On Saturday last, Dr. Jack Eichenbaum — Queens Borough Official Historian — offered a walking tour of Woodside Avenue. Last time we visited with him, it was back in January when an icy tour of Willets Point was described.
It started on Northern Boulevard, at its intersection with Broadway and 54th Street nearby the R/M stop, and continued all the way to Elmhurst.
Dr. Eichenbaum was gracious enough to invite me, and you Q’Stoners, along for the walk so I made sure I and the camera were there early. After introductions, the group walked west along Northern Boulevard to Woodside Avenue, and away we went.
LOTS of photos after the jump.
First stop was the former Trolley waiting room for the N.Y. and Queens Co. RY Co. at Woodside Avenue and Northern, which is now a Pizza Hut. Check out the historical terra cotta signage that still adorns the place.
Turning on to Woodside Avenue itself, we were greeted by the elevated tracks of both the New York Connecting Railroad and the Long Island Railroad. On the right side of the street, it’s Sunnyside, the left is Woodside.
Woodside is a highly desirable place to live, with an abundance of one and two family houses. Before the Subways came through in the 1920s, these were the suburbs of Long Island.
Climbing up a hill, we encountered Doughboy Park.
Dr. Eichenbaum pointed out several eras of different housing stock along the way, from 19th century wood frames to mid-20th century apartment buildings.
Doughboy Park is so named for the memorial statue to WWI soldiers found there.
Woodside Avenue crosses Roosevelt Avenue under the elevated tracks of the 7 train, and the neighborhood takes on a particularly Irish character. That’s Donovan’s Pub on the corner.
We stopped at St. Sebastian’s Roman Catholic Church, which is actually a former movie theater converted over to a sacred space.
The shot above is actually from my archives, dating back to the last time I was in St. Sebastian’s with a tripod.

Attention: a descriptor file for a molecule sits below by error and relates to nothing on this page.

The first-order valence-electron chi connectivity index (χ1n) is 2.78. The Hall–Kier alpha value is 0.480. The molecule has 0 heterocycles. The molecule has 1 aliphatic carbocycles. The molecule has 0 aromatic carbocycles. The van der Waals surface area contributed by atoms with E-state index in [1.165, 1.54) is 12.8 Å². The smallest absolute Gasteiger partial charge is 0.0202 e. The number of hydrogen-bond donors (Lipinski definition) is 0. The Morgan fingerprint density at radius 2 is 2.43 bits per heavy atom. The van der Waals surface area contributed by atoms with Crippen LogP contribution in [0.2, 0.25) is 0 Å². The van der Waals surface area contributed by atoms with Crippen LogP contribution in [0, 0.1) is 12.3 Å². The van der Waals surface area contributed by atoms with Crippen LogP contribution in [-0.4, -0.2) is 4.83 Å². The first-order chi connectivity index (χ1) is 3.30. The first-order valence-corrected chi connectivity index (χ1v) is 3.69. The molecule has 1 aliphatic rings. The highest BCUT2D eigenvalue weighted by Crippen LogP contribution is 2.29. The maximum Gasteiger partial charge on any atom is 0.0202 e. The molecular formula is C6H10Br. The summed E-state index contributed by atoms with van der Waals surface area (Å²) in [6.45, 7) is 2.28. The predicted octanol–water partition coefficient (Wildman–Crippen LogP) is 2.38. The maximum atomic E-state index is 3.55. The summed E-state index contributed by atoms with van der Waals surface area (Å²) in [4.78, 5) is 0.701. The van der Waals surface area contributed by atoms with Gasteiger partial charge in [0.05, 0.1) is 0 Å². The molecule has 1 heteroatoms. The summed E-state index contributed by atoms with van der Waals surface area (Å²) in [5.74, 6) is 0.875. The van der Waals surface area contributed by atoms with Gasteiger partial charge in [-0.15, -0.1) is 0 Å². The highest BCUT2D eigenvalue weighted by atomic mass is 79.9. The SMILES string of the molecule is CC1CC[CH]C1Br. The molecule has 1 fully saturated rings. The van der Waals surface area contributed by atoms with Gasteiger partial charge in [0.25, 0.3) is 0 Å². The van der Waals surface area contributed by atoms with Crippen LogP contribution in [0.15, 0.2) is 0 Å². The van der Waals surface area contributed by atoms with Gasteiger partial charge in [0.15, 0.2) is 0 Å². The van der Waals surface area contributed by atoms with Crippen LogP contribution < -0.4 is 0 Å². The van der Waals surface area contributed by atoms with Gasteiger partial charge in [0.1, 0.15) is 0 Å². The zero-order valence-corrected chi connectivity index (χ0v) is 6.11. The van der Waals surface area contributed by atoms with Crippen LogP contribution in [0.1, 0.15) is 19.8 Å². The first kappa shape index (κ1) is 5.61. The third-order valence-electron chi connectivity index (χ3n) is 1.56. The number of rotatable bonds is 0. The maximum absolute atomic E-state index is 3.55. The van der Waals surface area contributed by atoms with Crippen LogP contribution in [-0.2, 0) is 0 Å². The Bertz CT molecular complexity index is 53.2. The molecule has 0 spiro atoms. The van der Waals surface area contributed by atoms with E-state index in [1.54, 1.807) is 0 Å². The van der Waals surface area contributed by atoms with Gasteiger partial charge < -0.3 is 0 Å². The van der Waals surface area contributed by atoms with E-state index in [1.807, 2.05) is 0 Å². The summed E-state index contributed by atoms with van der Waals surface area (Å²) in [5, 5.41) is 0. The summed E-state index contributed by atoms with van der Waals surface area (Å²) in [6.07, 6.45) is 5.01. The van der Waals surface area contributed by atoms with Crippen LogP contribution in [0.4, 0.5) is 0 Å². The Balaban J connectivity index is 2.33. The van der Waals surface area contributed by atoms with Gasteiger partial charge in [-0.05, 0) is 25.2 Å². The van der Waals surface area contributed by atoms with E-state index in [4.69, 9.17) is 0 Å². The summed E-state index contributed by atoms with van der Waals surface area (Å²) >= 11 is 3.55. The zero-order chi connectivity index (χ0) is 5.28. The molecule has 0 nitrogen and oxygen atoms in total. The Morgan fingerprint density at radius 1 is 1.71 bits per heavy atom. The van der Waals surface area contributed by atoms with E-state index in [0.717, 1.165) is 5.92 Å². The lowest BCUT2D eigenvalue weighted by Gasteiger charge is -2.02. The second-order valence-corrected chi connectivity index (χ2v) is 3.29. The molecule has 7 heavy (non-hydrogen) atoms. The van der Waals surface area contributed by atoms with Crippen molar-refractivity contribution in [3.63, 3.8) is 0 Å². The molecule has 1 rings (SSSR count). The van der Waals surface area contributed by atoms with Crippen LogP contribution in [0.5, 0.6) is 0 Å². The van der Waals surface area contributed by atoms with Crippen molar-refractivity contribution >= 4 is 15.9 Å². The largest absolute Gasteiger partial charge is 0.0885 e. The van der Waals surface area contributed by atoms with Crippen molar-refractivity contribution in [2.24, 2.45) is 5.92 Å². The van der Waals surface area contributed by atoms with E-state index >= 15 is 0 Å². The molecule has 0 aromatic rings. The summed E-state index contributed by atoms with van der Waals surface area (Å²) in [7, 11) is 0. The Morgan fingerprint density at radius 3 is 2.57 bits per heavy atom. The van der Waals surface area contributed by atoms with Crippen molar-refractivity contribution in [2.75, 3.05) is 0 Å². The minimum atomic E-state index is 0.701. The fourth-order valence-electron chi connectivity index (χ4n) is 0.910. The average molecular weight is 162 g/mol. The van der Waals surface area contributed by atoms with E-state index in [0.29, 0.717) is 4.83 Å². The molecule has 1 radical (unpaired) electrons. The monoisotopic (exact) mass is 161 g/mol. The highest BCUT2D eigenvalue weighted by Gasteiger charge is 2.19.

Dr. Eichenbaum continued up Woodside Avenue, and several members of the group who had grown up in the neighborhood and have since moved away ran into childhood friends and acquaintances as we walked past the many pubs and taverns.
Dr. Eichenbaum pointed out several businesses which have become fixtures in Woodside, such as Ottomanelli’s.
We passed by the LIRR and 7 train station. That apartment building is the Woodside Court, which should be a landmark.
Dr. Eichenbaum made a point of mentioning that despite its nom de plume, this apartment building is in fact not a landmark.
The LIRR was whizzing by in the street cut that its tracks have run through since the 1870s.
Speaking of street cuts, one of several detours we made brought us to the trench cut through Queens by Robert Moses to accommodate the Brooklyn Queens Expressway.
Winfield Reformed Church owns a spectacular Victorian at 67th street.
The group continued in an easterly direction along Woodside Avenue, marveling at the heterogenous homes and apartment buildings found along it.
As the 80’s rock anthem says, “little pink houses for you and me.”
At a LIRR trestle, we encountered a community group working on graffiti coverup and painting over the visual clutter.
A Romanian Orthodox Church.
This fellow was just strolling and strumming as we approached the border of Elmhurst.
We passed Elmhurst Hospital and made a quick turn to the south.
Several of us in the group agreed that this block in the 70s was likely one of the most iconic Queens-looking locales you could ask for.
The tour ended on Woodside Avenue’s eastern intersection with Broadway, in Elmhurst. An abundance of Asian supermarkets and restaurants was encountered, and Dr. Eichenbaum suggested that we should all try a certain Vietnamese noodle house. Dr. Eichenbaum had a second tour to do in Flushing during the afternoon, and had to dash.
Newtown Creek Alliance Historian Mitch Waxman lives in Astoria and blogs at Newtown Pentacle.